During setup (initial or edit), if “other” is selected for the manufacturer, an option to learn IR or other control codes of a device may be presented. A learning screen is presented that provides a list of buttons on a remote control device that can be supported and learned. After a button on the screen is activated (by a pressing of enter (or select) on the remote), the DM 110 is in learning mode awaiting IR code. The remote for the IRC device for which the codes are being learned is then pointed at the DTV 12, and the designated key pressed to allow capture of the IR code. A change in the appearance of the soft key (e.g., an addition of a checkmark) indicates which keys have been successfully added to IR code library. The learned IR codes are added to a newly created DCO/DMO for the device being added. The DCO/DMO behaves the same as those already in the DMS 116. When a device is added it is integrated with the already supported devices and will show up in the Manufacturer/Model screen just like the already supported devices during setup configuration. An entry in a learned devices database may be added as well and stored in persistent storage.
In operation, referring to
With the device selection menu 52 displayed, as shown in
Referring to the video window 70 in
The user U may then depress the left arrow of the adjust button 29 on the remote 20 to navigate within the device window 60 of the device selection menu 52 to the adjacent icon 65 corresponding to a IRC AV device 35. As before, this event signal is received and amplified by the detector 103, decoded by the TV micro 105 and transmitted to the UIM 111 of the DM 110. The AVCM 112 determines the current system state and, based on such information, that the event is a menu-related event. The AVCM 112 transmits the event and the system state information to the GUIM 114. The GUIM 114 determines, based on the current system state information, that the event is a menu navigation event and transmits a message to the TVCM 140 to navigate to the next icon within the device window 60, transmits this information to the AVCM 112 and queries the AVCM 112 as to the corresponding system state, transmits the system state information to the TVCM 140 and instructs the TVCM 140 to display the current system state information and device options within the device selection menu 52.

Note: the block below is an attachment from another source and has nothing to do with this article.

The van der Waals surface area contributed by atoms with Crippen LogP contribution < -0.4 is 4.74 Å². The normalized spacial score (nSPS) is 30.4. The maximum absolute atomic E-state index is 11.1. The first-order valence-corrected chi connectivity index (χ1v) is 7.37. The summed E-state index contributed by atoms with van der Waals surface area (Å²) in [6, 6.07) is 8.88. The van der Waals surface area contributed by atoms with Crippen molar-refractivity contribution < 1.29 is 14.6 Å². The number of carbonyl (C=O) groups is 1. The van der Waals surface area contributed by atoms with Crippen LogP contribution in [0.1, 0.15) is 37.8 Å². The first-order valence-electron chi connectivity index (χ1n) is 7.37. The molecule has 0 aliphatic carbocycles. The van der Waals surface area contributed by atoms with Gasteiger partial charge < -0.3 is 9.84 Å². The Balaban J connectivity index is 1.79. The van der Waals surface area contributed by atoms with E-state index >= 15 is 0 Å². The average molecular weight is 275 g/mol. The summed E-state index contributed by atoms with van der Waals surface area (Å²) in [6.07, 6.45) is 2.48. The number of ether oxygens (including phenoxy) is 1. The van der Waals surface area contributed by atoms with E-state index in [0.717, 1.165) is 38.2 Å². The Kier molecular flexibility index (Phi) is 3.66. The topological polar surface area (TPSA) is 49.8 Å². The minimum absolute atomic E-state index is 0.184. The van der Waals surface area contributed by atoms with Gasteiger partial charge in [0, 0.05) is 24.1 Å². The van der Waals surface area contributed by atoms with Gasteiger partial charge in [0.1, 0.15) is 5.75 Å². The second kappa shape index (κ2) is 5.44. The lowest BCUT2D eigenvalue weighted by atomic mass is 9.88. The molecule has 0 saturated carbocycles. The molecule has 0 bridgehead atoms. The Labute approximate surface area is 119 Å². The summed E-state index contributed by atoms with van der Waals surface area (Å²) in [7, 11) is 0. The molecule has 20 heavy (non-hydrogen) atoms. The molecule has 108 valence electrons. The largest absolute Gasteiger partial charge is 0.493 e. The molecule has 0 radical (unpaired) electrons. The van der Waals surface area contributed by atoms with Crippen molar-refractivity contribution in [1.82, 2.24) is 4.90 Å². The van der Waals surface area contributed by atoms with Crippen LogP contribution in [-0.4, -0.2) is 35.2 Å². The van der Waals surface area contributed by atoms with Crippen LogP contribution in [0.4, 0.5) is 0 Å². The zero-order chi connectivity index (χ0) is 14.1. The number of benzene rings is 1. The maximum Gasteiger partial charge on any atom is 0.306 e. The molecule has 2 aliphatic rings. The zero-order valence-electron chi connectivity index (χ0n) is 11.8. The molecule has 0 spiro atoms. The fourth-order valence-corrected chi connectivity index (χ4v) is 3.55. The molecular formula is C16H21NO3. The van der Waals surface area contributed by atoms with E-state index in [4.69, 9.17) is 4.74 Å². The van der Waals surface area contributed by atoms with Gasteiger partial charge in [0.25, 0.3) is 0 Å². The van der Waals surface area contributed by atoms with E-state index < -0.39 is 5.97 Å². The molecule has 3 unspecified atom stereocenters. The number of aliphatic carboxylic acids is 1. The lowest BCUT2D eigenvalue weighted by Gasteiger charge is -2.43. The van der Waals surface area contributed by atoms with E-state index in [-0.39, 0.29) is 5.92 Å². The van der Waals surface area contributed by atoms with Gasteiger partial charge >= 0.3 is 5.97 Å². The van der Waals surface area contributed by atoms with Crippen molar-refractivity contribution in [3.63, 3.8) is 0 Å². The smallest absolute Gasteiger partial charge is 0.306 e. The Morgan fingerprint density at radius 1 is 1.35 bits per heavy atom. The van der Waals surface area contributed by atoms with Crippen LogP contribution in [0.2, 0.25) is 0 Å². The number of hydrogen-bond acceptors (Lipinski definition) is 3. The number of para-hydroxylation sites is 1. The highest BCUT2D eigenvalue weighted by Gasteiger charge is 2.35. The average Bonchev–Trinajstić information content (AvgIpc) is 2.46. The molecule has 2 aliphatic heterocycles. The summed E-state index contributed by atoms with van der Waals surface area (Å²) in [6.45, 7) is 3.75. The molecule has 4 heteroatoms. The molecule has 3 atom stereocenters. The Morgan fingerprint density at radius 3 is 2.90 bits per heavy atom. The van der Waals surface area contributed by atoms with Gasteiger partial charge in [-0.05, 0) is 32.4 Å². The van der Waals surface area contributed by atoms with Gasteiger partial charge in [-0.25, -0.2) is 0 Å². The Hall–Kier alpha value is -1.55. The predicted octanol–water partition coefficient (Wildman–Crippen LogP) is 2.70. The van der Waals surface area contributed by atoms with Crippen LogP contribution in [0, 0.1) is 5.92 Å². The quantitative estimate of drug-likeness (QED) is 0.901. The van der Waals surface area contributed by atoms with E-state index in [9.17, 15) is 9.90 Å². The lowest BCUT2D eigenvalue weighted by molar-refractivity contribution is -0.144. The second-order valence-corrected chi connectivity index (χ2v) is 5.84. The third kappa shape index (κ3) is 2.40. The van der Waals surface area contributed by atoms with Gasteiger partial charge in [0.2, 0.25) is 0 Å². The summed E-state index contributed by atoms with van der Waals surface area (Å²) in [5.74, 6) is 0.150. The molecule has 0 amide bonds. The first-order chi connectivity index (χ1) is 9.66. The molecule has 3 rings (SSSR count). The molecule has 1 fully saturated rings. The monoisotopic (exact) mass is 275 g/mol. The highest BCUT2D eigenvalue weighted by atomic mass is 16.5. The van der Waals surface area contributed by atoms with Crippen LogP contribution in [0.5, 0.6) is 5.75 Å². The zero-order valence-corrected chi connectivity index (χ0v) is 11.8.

In the device window 60, as shown in
The user U may again depress the left arrow of the adjust button 29 on the remote 20 to navigate within the device window 60 of the device selection menu 52 to the adjacent DVD icon 64 corresponding to the IRC DVD player 34. Again, this event signal is received and amplified by the detector 103, decoded by the TV micro 105 and transmitted to the UIM 111 of the DM 110. The AVCM 112 determines the current system state and, based on such information, that the event is a menu-related event. The AVCM 112 transmits the event and the system state information to the GUIM 114. The GUIM 114 determines, based on the current system state information, that the event is a menu navigate event and transmits a message to the TVCM 140 to navigate to the next icon within the device window 60, transmits this information to the AVCM 112 and queries the AVCM 112 as to the corresponding system state, transmits the system state information to the TVCM 140 and instructs the TVCM 140 to display the current system state information and device options within the device selection menu 52.
In the device window 60, as shown in
Next, the user U may press the enter (or select) button 22 or some other appropriate key on the remote to select the current selections (highlighted devices) within the device selection menu 52. If the current selected icon corresponded to a 1394 device, a pop-up menu (not shown) would be presented providing the user with sub-unit options to choose from. The adjust button could be used to navigate between the sub-unit choices and the enter (or select) key could be used to select the desired sub-unit.